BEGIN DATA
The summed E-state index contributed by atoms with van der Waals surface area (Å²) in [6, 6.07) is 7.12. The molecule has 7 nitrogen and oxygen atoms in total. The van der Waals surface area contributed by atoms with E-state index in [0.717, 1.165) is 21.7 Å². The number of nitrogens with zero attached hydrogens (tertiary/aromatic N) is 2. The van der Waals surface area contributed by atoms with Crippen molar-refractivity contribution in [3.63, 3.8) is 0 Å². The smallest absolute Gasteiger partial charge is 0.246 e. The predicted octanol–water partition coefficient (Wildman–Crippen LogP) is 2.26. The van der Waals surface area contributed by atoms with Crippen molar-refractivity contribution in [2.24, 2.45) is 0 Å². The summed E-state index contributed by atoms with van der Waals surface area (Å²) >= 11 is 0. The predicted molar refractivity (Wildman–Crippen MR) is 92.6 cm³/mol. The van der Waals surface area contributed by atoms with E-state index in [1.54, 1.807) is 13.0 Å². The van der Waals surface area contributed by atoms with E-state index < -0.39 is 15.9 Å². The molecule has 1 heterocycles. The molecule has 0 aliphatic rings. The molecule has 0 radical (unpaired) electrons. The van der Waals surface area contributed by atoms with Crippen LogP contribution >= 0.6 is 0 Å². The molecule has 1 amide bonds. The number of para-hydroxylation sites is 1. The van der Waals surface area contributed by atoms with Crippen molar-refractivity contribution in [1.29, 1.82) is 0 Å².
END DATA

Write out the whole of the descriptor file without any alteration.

The summed E-state index contributed by atoms with van der Waals surface area (Å²) in [6, 6.07) is 7.12. The molecule has 7 nitrogen and oxygen atoms in total. The van der Waals surface area contributed by atoms with E-state index in [0.717, 1.165) is 21.7 Å². The number of nitrogens with zero attached hydrogens (tertiary/aromatic N) is 2. The van der Waals surface area contributed by atoms with Crippen molar-refractivity contribution in [3.63, 3.8) is 0 Å². The smallest absolute Gasteiger partial charge is 0.246 e. The predicted octanol–water partition coefficient (Wildman–Crippen LogP) is 2.26. The van der Waals surface area contributed by atoms with Crippen molar-refractivity contribution in [2.24, 2.45) is 0 Å². The summed E-state index contributed by atoms with van der Waals surface area (Å²) >= 11 is 0. The predicted molar refractivity (Wildman–Crippen MR) is 92.6 cm³/mol. The van der Waals surface area contributed by atoms with E-state index in [1.54, 1.807) is 13.0 Å². The van der Waals surface area contributed by atoms with E-state index < -0.39 is 15.9 Å². The molecule has 1 heterocycles. The molecule has 0 aliphatic rings. The molecule has 0 radical (unpaired) electrons. The van der Waals surface area contributed by atoms with Crippen LogP contribution >= 0.6 is 0 Å². The molecule has 1 amide bonds. The number of para-hydroxylation sites is 1. The van der Waals surface area contributed by atoms with Crippen molar-refractivity contribution in [1.29, 1.82) is 0 Å².